A convicted rapist and murderer in Belgium was recently granted permission to end his life under the country's euthanasia laws--even though he is not terminally ill.
BBC News reports that Frank Van Den Bleeken filed a request in 2011 for euthanasia citing "unbearable psychological anguish," and said that allowing him to leave prison would "risk creating further victims."
The ruling followed a three-year legal battle and is the first involving a prisoner since the assisted dying law was introduced in Belgium 12 years ago.
Van Den Bleeken, 50, will soon be transferred to a hospital where the medical procedure will take place, his lawyers told reporters.
"But I cannot say when or where that will happen," Jos Vander Velpen added.
According to reports, another 15 inmates immediately also requested euthanasia immediately following the court's ruling.
The European Court of Human Rights has criticized Belgium several times for its failure to properly treat mentally ill prisoners, the BBC's Piers Scholfield reports, and Belgian senator Els van Hoof called this particular ruling "troubling" and warned that it could lead to a "slippery slope."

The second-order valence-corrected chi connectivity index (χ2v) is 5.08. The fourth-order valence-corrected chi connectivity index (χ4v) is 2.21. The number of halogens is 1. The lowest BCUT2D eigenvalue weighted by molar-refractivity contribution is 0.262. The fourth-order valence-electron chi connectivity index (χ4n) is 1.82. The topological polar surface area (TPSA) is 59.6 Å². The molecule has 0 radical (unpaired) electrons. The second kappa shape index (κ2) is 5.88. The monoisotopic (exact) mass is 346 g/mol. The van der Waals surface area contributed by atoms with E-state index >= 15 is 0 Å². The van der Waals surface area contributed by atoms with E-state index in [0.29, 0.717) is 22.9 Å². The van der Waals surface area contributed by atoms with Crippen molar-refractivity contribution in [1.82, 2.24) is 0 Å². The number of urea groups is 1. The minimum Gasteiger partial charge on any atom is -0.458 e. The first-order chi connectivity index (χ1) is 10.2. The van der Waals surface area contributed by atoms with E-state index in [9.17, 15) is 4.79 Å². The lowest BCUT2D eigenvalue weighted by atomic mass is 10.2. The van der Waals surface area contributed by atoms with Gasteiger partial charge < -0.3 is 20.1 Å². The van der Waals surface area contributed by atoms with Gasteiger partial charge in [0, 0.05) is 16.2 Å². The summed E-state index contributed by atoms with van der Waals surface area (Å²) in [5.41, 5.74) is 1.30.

"The court found he could not be held to account for his acts due to his mental state. He should have been interned and given mental treatment, but ended up in an ordinary jail where he wasn't given the psychiatric support he required," reports the site Flanders News.
The site also spoke to Dr. Wim Distelmans, an expert in palliative care, who said:
"That's an elementary right for patients and all people. We should offer him a humane existence. Surely, we are not going to carry out euthanasia because we can't offer an alternative?"
Paul Moynan, director of CARE for Europe, said that Belgium was at the "forefront of making euthanasia available on demand" and encourages Christians to fight against such trends, as every life holds value.
He added: "The door was first opened in 2003, and every year since then the demand for euthanasia and its practice has increased. This is not a slippery slope, but a rapid avalanche by this culture of death. As Christians, we should be the first to recognize that it is not for us to decide when we die; and so in every country we should fight any attempt to weaken laws that protect life."